Mexican Senate blocks absentee voting by those abroad

Move denies participation in 2000 presidential race

July 03, 1999|By LOS ANGELES TIMES

MEXICO CITY -- The Mexican Senate quietly shelved a proposal Thursday night to allow millions of Mexicans living abroad to vote by absentee ballot, denying the franchise to a potentially large bloc of voters in next year's presidential election.

Mexican activists in the United States who had lobbied for the absentee vote were furious at being excluded from the 2000 ballot. Many blamed the Institutional Revolutionary Party, or PRI, which has ruled for 70 years. But other parties also drew criticism for failing to get the bill passed.

The opposition-controlled lower Chamber of Deputies had approved a package of electoral reforms in April, including absentee voting rights for millions of Mexicans who are abroad and who possess valid voting credentials.

But the PRI used its majority in the Senate to block the package of reforms, declaring that the complex bill's many measures contained "very serious technical and legal errors."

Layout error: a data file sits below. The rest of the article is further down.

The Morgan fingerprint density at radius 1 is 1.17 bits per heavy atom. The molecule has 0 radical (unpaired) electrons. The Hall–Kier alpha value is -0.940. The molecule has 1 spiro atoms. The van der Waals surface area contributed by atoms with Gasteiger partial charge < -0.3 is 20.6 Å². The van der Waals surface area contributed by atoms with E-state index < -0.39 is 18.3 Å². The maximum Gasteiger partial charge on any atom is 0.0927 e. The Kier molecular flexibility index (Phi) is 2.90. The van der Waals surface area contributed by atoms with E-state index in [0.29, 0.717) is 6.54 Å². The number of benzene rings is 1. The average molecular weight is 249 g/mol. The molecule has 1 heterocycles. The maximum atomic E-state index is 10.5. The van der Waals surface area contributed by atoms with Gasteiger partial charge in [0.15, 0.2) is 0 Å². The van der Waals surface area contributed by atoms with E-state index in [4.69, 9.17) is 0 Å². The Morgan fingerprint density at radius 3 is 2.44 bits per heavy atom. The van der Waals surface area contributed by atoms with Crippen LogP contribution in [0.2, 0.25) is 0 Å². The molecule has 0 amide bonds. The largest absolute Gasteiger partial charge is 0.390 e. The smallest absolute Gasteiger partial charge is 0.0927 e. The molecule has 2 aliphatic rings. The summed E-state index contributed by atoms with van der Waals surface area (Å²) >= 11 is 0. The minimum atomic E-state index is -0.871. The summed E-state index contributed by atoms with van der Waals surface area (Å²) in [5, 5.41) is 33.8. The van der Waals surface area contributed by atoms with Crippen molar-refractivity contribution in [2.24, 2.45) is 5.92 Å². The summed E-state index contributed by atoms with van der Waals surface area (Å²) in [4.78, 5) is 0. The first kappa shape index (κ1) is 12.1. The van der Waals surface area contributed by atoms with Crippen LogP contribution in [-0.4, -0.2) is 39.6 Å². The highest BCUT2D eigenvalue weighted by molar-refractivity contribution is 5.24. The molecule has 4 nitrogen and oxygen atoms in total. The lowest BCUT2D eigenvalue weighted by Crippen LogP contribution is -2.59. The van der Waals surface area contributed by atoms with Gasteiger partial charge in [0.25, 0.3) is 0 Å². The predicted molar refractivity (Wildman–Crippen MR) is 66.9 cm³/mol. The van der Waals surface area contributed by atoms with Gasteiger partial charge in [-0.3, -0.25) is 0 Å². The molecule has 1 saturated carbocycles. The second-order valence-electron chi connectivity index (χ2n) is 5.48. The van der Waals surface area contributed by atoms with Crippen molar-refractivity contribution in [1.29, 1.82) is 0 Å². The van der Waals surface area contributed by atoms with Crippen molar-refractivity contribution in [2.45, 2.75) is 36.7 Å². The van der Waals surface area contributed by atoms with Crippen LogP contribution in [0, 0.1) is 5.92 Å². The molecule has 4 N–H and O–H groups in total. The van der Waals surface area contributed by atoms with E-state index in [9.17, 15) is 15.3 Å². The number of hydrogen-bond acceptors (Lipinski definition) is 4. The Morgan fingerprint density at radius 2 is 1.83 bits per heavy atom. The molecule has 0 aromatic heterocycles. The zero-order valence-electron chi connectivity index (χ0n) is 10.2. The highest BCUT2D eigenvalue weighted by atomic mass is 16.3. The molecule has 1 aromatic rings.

That action prevents the absentee ballot provision in the bill from winning approval at least one year before the presidential vote, as required by the constitution. The election is scheduled for July 2, 2000.

What especially angered the U.S.-based Mexicans was that Thursday's action came despite a chorus of support for absentee ballot rights voiced recently by all the major parties.

"Obviously, there is a major lack of will in the official party to convert itself into a truly democratic party," said Rafael Castilla Peniche, a deputy from the conservative National Action Party and author of the absentee ballot proposal.

The Federal Electoral Institute estimated that of the 6.1 million Mexicans living in the United States who retain Mexican citizenship, only about 1.5 million have official voting cards, as required under the Chamber of Deputies' proposal.

Pub Date: 7/03/99

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